Too many processes question.
hlhowell at pacbell.net
Fri Jan 26 09:32:12 UTC 2007
On Fri, 2007-01-26 at 07:55 +0000, James Wilkinson wrote:
> I wrote:
> > So a "slow" computer is actually rarely to do with raw processor power.
> > It's much more likely to be some combination of the hard disk not using
> > DMA, or there being a memory hog on the system that is causing it to
> > swap a lot, or there being something running in the background that is
> > really accessing the hard drive a lot.
> > You may have noticed that I like blaming the hard drive for speed
> > problems. Les, is the hard drive light on much?
> Les replied:
> > All the time (I'm pretty sure that is broken on this system, because I
> > can usually hear the drive spin up or the arm movement anyway). The
> > problem seems to be though, with all that stuff in memory, that my main
> > memory (only 256M on this machine) is pretty filled up. And I think
> > that 256M of OS and X is just way the heck too much.
> > I really don't want too much going on, just X and its requriements, The
> > Kernal, the print stuff, the USB stuff and the CD and DVD. So what is
> > with 104 processes. Even Windows only shows 54 on my XP box, and I
> > thought Windows was a HOG.
> Well, one thing is that Unix has always worked with multiple small
> processes where Windows has wanted One Big Monolith. (And Unix has been
> less buggy for it).
> Having said that, Fedora does come with more stuff running than is
> always strictly necessary. To begin with, I'd recommend running
> system-config-services and seeing what is configured to run.
> You may want to turn off:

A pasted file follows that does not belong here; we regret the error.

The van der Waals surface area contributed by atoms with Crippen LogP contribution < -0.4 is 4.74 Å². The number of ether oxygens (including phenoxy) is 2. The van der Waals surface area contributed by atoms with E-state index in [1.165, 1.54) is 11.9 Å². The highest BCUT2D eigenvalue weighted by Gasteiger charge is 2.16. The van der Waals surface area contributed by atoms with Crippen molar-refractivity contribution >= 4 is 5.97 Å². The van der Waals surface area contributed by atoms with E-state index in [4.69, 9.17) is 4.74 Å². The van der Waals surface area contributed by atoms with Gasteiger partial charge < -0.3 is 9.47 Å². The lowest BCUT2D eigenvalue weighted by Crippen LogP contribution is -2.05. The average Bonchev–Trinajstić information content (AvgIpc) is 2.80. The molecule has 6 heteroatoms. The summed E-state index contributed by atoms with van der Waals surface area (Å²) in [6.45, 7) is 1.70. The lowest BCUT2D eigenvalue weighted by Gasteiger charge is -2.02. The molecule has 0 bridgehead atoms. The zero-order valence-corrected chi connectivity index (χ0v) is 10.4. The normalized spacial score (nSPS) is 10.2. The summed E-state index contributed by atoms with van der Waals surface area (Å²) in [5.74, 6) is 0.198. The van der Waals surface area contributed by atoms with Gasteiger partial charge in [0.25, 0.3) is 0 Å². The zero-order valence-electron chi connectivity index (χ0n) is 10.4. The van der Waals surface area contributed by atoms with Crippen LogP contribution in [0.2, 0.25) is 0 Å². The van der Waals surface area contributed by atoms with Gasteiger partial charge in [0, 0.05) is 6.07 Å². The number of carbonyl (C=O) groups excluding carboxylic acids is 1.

> * auditd, msctrans, setroubleshoot until you have trouble getting something to run and
> think SELinux might be a culprit
> * autofs
> * avahi-daemon
> * bluetooth, hidd and pand
> * CPUspeed if your CPU can't take advantage of power-saving
> * dhcdbd
> * diskdump and netdump
> * dund
> * there's no point having firstboot enabled any more
> * gpm if you rarely drop down to a virtual console
> * irda if you're not using infrared
> * irqbalance (I doubt you've got a hyperthreading or SMP system with
> 256 MB)
> * mdmpd and multipathd
> * netfs and netplugd
> * nfs, nfslock, rpcgssd, rpcidmapd, rpcsvcgssd
> * nscd
> * pscd
> * smb (Samba)
> * sshd
> * ypbind
> * yum-updatesd (this means you'd be responsible for running yum or
> similar to update the system -- every week at least)
> If there are no on-demand services, you can turn xinetd off, too.
> Not all of these may be there or turned on by default. And there may be
> other things that you've got installed and running that you don't use.
> Having looked into the services (and stopped ones you don't want -- it
> may be easiest to go to run-level 3 and back, or reboot), then run the
> top command. Press "shift-M", which sorts the entries by "RES", defined
> as "the non-swapped physical memory a task has used". Take a look at the
> largest processes. If you see something you're pretty sure you don't
> need, see if you can turn it off.
> Ask again if you need more help.
> Hope this helps,
> E-mail: james@ | Remember, half-measures can be very effective if all you
> aprilcottage.co.uk | deal with are half-wits.
I knew Some of these and may have the majority turned off already. My
goal is a stripped simple system too use to demo somthing. This is a
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